June 19, 2015 - Urbanomics
By most conventional measures, the labor market in the United States has now moved from recovery to expansion, recapturing the full tally of jobs lost during the downturn and surpassing the peak in employment reached just before the onset of the financial crisis. Yet several qualifiers remain. It has taken longer than during any previous modern recovery to recoup the losses from the downturn, which may forewarn of structural challenges in the labor market that will influence the shape of future cycles. Among the persistent challenges, the jobs created over the last several years are not in every case on par with the jobs lost; reflecting continued slack in the labor force as well as the employment mix, wages have stagnated for a large share of American workers.
For the short and medium term, the employment outlook is generally improving. Employers added nearly 3.4 million jobs in 2014, the best result since 1997, and are on track for a comparable result this year. Following a lull in March 2015, payrolls expanded by 221,000 jobs in April and by 280,000 jobs in May. The unemployment rate, an admittedly incomplete measure of labor market health, has fallen to 5.5 percent as of the Bureau of Labor Statistics’ most recent reporting, within striking distance of economists’ estimates of the non-accelerating inflation rate of unemployment (NAIRU). Below this level, inflation would likely rise above its target range, prompting higher short-term interest rates in a conventional monetary policy regime.
The favorable trends are consistent with a more robust outlook for hiring. As of April, the tally of job openings had increased to 5.4 million, rising more than 20 percent from a year earlier to surpass the previous recorded high from the dot-com era. The drags on the labor market are nonetheless apparent. One particular feature of the data that has garnered attention is an observable “loop” in the Beveridge curve, which measures the relationship between openings and unemployment. The count of job openings (and gross hiring) in the United States has improved dramatically; unemployment remains relatively high in comparison.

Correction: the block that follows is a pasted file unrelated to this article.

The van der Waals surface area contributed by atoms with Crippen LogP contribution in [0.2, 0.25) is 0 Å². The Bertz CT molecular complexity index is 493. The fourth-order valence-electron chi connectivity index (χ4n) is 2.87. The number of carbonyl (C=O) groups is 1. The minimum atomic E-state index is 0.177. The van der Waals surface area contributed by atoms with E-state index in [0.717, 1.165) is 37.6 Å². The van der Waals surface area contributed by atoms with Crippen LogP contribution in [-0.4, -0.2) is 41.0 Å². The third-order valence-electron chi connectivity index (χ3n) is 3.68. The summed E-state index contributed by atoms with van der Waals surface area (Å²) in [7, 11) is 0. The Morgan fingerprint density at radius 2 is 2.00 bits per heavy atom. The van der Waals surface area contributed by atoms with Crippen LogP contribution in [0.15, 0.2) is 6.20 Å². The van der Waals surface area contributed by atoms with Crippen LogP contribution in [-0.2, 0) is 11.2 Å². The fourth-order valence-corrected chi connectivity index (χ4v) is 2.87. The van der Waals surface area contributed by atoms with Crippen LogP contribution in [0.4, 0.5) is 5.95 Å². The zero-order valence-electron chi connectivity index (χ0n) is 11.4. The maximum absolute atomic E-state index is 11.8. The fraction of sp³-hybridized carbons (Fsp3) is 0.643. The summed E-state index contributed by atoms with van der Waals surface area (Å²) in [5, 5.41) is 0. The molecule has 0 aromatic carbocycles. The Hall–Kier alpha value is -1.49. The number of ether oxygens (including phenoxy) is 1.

The shift in the relationship between job openings and unemployment indicates that businesses’ intentions to hire are not translating into labor market outcomes as predictably as in the past. The question of why the Beveridge curve has shifted is open for reasoned debate. Survey evidence from the National Federation of Independent Business suggests that small-business owners are encountering a skills mismatch between their needs and people available for work.
It bears noting that some of the economics professions’ most notable thinkers question whether this metric tells us anything useful. Looking as far back as 1950, Peter Diamond and Ayşegül Şahin offer the following in a New York Fed staff report1:
Outward shifts in the Beveridge curve have been common occurrences during U.S. recoveries. By itself, the presence of a shift has not been a good predictor of whether the unemployment rate at the end of the expansion following a shift was higher or lower than that in the preceding expansion.
Princeton economists Alan Krueger, Judd Cramer, and David Cho elaborate on the question in terms of the link to long-term unemployment:
… the tendency of the labor force withdrawal rate of the long-term unemployed to decline in a recession and then rise in a recovery plays an important role in the well-documented loop around the Beveridge curve2
A key implication of their work is persistence in long-term unemployment. Given the unusually large number of long-term unemployed in the aftermath of the Great Recession, policies directed at addressing their disengagement from the labor market may be an important component of any holistic approach to improving overall market health.
2 www.brookings.edu/~/media/Projects/BPEA/Spring 2014/2014a_Krueger.pdf
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